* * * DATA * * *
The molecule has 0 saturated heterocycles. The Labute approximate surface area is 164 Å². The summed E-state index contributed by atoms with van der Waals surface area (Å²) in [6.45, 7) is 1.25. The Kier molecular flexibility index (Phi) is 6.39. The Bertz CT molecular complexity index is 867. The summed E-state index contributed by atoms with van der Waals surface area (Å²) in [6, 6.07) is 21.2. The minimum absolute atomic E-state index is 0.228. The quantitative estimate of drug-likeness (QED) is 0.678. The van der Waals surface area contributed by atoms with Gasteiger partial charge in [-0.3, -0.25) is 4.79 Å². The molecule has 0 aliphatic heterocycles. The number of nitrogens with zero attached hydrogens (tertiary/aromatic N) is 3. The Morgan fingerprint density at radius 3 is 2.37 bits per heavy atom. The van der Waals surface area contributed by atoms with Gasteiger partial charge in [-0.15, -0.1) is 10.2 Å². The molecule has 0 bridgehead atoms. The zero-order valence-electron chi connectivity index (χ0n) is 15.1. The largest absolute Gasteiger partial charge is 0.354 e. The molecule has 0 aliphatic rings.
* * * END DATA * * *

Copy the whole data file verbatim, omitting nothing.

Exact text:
The molecule has 0 saturated heterocycles. The Labute approximate surface area is 164 Å². The summed E-state index contributed by atoms with van der Waals surface area (Å²) in [6.45, 7) is 1.25. The Kier molecular flexibility index (Phi) is 6.39. The Bertz CT molecular complexity index is 867. The summed E-state index contributed by atoms with van der Waals surface area (Å²) in [6, 6.07) is 21.2. The minimum absolute atomic E-state index is 0.228. The quantitative estimate of drug-likeness (QED) is 0.678. The van der Waals surface area contributed by atoms with Gasteiger partial charge in [-0.3, -0.25) is 4.79 Å². The molecule has 0 aliphatic heterocycles. The number of nitrogens with zero attached hydrogens (tertiary/aromatic N) is 3. The Morgan fingerprint density at radius 3 is 2.37 bits per heavy atom. The van der Waals surface area contributed by atoms with Gasteiger partial charge in [-0.15, -0.1) is 10.2 Å². The molecule has 0 bridgehead atoms. The zero-order valence-electron chi connectivity index (χ0n) is 15.1. The largest absolute Gasteiger partial charge is 0.354 e. The molecule has 0 aliphatic rings.